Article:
Trump Taps Hostage Negotiator O'Brien for National Security Adviser

Trump sees Robert C. O’Brien as a 'deal maker,' a more private alternative to hawkish, media-hungry John Bolton

Amir Tibon
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Robert O'Brien pictured outside the Stockholm district court during efforts to get US rapper A$AP Rocky home, July 30, 2019
Robert O'Brien pictured outside the Stockholm district court during efforts to get US rapper A$AP Rocky home, July 30, 2019 Credit: AFP
Amir Tibon

WASHINGTON - U.S. President Donald Trump announced Wednesday on Twitter that Robert C. O’Brien will be the successor to John Bolton as national security adviser.

Trump wrote, "I am pleased to announce that I will name Robert C. O’Brien, currently serving as the very successful Special Presidential Envoy for Hostage Affairs at the State Department, as our new National Security Advisor. I have worked long & hard with Robert. He will do a great job!"

Unlike his predecessor, who spent a decade as a political activist and commentator before joining the Trump administration in 2018, O’Brien spent the past year working in a position that comes with a low media profile. Trump chose Bolton for the job of National Security Adviser mainly because of his bombastic television appearances, in which Bolton promoted hawkish, right-wing views regarding the Middle East and South America.

>> Read more: Why Netanyahu and Dermer have kept silent about John Bolton | Analysis ■ Washington may be ready for talks post-Bolton, but Iran is still hesitant | Analysis

Those same views, however, eventually led Trump and Bolton to have a series of policy disagreements, on everything from Iran and Afghanistan to Venezuela and North Korea. Those disagreement caused Trump to fire Bolton last week, as part of his attempts to open negotiations with Iran.

O’Brien’s main line of work for Trump so far has been negotiations to release Americans held hostage around the world. “His hiring probably means Trump is looking for someone who can cut deals for him, unlike Bolton who was too stubborn in Trump’s view”, said one former U.S. official, who had worked with O’Brien before he joined government. “He’s a hawk, don’t get that wrong. But Trump views him as a deal maker.”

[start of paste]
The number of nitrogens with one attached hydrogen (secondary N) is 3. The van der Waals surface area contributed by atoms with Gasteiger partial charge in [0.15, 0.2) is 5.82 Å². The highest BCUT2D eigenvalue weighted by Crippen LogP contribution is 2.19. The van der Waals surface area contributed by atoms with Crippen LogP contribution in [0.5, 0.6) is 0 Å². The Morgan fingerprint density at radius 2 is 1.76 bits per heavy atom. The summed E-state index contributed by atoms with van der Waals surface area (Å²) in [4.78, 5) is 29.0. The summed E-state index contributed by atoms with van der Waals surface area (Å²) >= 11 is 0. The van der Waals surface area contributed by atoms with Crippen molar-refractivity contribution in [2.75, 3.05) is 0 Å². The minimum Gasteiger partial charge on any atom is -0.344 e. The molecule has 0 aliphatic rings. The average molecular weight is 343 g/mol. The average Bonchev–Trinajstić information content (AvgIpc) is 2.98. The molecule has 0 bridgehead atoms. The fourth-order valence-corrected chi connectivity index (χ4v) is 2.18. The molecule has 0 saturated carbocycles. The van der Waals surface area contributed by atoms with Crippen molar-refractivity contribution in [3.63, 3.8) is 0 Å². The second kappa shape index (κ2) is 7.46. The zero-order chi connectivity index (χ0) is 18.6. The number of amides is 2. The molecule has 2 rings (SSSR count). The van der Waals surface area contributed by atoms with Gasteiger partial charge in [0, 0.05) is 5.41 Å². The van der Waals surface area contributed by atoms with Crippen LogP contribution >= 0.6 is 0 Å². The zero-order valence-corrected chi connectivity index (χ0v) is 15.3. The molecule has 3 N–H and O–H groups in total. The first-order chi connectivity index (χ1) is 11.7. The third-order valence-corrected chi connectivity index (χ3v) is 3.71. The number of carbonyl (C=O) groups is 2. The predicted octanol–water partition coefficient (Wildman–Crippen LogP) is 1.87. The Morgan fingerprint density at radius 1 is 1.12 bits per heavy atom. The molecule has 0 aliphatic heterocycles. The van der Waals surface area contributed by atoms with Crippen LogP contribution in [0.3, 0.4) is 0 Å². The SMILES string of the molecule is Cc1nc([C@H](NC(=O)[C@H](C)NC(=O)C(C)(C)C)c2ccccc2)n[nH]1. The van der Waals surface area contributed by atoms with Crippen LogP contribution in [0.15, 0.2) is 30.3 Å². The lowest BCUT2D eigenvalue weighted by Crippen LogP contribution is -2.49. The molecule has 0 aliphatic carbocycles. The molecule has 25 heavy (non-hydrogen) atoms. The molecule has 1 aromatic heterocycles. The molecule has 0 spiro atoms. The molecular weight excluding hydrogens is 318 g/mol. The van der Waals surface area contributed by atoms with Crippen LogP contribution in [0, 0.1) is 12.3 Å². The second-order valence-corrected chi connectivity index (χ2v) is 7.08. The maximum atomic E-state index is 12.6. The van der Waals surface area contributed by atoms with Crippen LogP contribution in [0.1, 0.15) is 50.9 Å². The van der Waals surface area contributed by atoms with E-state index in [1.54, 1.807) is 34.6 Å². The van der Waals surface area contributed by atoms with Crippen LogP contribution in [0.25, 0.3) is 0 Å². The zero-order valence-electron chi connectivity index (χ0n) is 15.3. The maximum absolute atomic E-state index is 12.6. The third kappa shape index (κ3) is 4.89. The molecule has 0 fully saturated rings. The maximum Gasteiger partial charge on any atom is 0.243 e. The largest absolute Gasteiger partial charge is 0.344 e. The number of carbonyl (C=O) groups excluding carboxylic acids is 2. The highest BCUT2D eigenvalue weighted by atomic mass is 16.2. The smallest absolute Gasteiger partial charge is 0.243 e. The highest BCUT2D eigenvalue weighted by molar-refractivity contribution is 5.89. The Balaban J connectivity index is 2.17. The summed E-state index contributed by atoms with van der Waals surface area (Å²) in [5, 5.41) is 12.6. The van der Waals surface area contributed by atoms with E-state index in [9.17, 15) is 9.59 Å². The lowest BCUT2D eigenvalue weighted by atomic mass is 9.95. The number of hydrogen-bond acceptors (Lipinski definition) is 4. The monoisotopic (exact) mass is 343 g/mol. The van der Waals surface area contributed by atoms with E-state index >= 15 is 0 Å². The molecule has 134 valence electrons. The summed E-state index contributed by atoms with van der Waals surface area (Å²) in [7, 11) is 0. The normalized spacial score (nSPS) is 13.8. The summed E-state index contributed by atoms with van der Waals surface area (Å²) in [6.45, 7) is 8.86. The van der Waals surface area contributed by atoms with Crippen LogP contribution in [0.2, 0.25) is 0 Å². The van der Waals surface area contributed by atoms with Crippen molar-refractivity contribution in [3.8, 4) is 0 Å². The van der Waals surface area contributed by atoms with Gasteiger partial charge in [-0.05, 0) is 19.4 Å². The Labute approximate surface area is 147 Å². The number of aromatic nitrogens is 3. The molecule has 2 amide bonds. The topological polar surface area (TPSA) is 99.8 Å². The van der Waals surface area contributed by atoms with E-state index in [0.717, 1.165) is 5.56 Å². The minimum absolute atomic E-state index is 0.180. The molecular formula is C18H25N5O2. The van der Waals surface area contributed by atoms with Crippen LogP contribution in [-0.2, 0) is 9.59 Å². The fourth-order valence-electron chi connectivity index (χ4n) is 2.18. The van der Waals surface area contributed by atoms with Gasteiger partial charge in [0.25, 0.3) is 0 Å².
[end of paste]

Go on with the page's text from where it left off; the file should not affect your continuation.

Senator Lindsey Graham (R-SC), one of the prominent voices on national security and foreign policy issues in the Republican Party, praised O’Brien, exposing that “he served in Afghanistan and is a seasoned national security professional who will provide steady leadership to the interagency process.” Senator Mitt Romney (R-UT) called O’Brien, who advised his 2012 presidential campaign, “a man of the highest integrity.”

In 2015 and 2016, O’Brien expressed strong opposition to the Iran nuclear deal, at one point comparing it to the 1938 Munich Agreement with Nazi Germany. He also wrote an article encouraging Senators Ted Cruz and Marco Rubio, who ran against Trump in the 2016 Republican primary, to criticize Trump over his wish to improve relations with Russia’s Vladimir Putin. His views are typical to the Republican establishment foreign policy world view.

In 2017, he published an article about how Israel was being discriminated against in the United Nations. The article attacked the Obama administration for not vetoing a U.N. Security Council resolution against Israeli settlements in the West Bank and East Jerusalem. He said that the resolution “has done nothing to advance the peace process”.

Ilan Goldenberg, a former Pentagon and State Department official under the Obama administration, told Haaretz: “I don’t know much about this guy, and that in and of itself might be a good thing. A National Security Adviser who is less about his public persona and more about staffing the President is precisely the type of adviser that would work well for Trump.” Two other experts who work on issues related to Israel in Washington think-tanks, told Haaretz that they were not aware of any special connections that O’Brien has to Israel and Israel-related policy issues.

Former U.S. hostage in Yemen, Danny Burch, left, listens as President Donald Trump speaks, March 6, 2019. Robert O'Brien is on the right. Credit: Jacquelyn Martin,AP